Digital Techniques for Public Archaeology

The project might become more collaborative by inviting members of the public to do research on their own, and send us relevant information (that we then digitize and add to our database/website). I’m thinking newspaper articles and photographs of the deceased, journals, deeds or other paper documents that are related to them. The digital newspaper archives are very difficult to read online, and many of the Hispanic names here are so similar that it would be helpful for the families to provide us with specific articles, or if they could find the relevant articles online for us.

We could become more co-creative by perhaps making a “digital ofrenda” with pictures of the deceased and biographies written by the family, with pictures of their family members attached. The idea being that the families create the content and make the connections, we only provide the hosting platform. I like this idea personally, because so many of the graves have pictures of the deceased that aren’t visible anymore, or won’t be visible for long. The families wanted their loved one’s images to be remembered, we should honor and facilitate that desire.

The information that will be the most valuable to the community will be that which makes the occupants of the cemetery come back to life, in a sense. And that information is most likely in the possession of the families. I am sure families would appreciate the chance to tell their own stories and make their own interpretations.

The benefits 3D technology can provide to public archaeology projects are many! 3D technology can help us to accurately recreate real objects as digital models, which can then be shared, manipulated, printed, analyzed and many other things. 3D technology allows for an unlimited level of creativity in making admittedly boring data become relevant and interesting to the public. Not only is 3D tech about making physical models that can be shared and manipulated, but its also about making digital models. The possibilities when working with digital models are practically endless, and the more ubiquitous virtual reality software becomes the more creative we can become about how we use digital models of archaeological artifacts and sites. There are some pitfalls: like unscrupulous individuals making copies of artifacts and trying to pass them off as real; or someone using a digital model of an artifact in a disrespectful manner; or someone using our models to spread misinformation. Or lesser pitfalls exist as well, such as if the proliferation of artifact copies causes the public to value the original artifacts less, or if we make an error in our models that then becomes accepted as truth.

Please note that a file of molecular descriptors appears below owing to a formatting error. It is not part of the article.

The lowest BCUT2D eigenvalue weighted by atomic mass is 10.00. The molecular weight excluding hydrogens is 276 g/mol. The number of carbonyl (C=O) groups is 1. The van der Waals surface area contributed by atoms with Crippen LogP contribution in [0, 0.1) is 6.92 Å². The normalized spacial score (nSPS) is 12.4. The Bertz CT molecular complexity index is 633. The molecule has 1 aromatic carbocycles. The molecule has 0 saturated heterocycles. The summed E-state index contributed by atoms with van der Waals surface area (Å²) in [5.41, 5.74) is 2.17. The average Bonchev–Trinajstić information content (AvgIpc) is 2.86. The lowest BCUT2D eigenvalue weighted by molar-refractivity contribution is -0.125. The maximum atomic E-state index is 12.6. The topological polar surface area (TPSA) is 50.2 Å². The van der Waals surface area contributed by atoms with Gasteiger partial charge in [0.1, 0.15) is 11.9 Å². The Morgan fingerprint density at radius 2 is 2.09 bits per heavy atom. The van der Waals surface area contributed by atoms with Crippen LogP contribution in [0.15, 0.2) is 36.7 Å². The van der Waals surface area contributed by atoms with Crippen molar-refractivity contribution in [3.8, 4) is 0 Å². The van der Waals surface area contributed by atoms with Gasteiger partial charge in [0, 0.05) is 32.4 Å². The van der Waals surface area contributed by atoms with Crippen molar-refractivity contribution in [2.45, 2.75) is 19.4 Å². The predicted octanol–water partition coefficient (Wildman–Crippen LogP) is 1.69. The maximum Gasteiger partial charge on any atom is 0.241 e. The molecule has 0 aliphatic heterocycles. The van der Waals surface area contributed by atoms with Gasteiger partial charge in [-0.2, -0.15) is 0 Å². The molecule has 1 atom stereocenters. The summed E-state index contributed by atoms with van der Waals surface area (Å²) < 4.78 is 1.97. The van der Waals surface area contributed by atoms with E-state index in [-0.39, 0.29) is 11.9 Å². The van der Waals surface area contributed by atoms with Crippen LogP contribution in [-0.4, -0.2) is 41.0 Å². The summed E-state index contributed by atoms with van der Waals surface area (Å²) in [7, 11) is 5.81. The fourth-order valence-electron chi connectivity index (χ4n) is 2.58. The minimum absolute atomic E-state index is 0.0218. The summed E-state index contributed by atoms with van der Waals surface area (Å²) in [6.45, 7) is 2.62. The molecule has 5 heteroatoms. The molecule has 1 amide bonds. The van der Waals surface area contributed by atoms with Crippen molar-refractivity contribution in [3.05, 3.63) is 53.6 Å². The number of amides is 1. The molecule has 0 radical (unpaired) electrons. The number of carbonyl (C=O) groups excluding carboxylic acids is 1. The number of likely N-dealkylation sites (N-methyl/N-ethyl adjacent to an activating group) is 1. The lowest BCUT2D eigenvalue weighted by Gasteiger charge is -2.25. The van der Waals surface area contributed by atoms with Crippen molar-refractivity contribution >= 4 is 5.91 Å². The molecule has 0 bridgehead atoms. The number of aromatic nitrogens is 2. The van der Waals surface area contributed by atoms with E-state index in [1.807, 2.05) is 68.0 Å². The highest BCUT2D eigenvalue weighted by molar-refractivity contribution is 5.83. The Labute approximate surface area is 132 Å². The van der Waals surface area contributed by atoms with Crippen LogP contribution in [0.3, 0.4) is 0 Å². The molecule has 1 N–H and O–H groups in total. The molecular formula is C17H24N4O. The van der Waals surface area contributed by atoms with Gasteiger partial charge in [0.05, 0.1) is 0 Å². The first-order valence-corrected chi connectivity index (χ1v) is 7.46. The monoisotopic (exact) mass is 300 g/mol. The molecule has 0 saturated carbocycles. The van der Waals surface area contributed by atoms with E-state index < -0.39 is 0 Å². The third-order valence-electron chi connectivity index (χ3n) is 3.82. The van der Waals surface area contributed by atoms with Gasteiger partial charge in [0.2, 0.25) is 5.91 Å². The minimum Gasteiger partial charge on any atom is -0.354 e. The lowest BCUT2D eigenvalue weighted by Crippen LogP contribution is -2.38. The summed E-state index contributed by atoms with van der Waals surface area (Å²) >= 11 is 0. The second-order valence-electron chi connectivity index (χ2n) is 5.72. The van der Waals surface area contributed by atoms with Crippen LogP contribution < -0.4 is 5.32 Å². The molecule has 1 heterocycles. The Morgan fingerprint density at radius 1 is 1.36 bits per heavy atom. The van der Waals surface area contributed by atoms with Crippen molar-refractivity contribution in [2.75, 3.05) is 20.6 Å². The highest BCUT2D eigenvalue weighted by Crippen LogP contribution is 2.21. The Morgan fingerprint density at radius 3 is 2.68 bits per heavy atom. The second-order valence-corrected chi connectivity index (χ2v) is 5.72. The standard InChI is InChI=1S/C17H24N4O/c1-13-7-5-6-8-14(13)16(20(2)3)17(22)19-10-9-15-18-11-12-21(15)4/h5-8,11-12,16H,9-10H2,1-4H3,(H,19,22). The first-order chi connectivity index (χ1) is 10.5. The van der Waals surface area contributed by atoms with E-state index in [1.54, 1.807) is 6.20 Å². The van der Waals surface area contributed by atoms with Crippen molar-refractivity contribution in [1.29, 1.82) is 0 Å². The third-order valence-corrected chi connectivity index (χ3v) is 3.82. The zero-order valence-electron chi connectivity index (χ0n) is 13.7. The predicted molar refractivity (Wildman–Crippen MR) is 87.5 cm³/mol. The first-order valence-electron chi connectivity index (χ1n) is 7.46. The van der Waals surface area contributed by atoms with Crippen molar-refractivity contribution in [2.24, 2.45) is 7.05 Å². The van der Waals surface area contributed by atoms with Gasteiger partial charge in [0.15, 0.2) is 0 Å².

It may be possible to recreate the headstones or graves themselves, especially given the incredible variety in handmade grave markers: pictures alone simply do not do them justice! Additionally, it seems obvious that this cemetery is not static at all, the families are constantly coming in and redecorating, or making new grave markers, or the old grave markers are crumbling away as the families neglect them. We have a duty to preserve the cemetery as it exists now, and the most accurate and participatory method to do that is to recreate the grave markers digitally. Photographs alone are insufficient, I think. Further, this specific cemetery is unique. People in other areas of the world may experience the cemetery in a more immediate and visceral way if we can provide them with a digital representation of the cemetery itself. This makes what we do even more valuable, not only are we documenting and preserving, we are enabling a virtual personal experience with the cemetery for members of the public.

0 thoughts on “Digital Techniques for Public Archaeology

  1. I believe, as of right now, that this is mt favorite post. It is well thought out and effective. It is similar to the class discuss we had where we would gather as much real information of the deceased family members to help us better understand the information that stands before us. That is such an interesting perspective because now we will not only see, and maybe read, a little bit about what happened to the individual, but we will also be able to have a story of that individual. Much of this I find to be effective because of two reasons. One reason is that we will be incorporating the public, as we planned to do, and the word could spread out further. The other reason is that the family is allowed the opportunity to present their relative the way they choose to do so. Though, my own disagreement would be in recreating the grave markers. Each grave marker tells its own story. We are provided more information in seeing its condition. I understand the perspective of wanting to preserve the information, but then there will be a sense of altercations in recreating the headstones. Perhaps the best we can offer is what is standing right in front of us and do our best to keep the information alive. Nonetheless, wonderful ideas were shared through this post.

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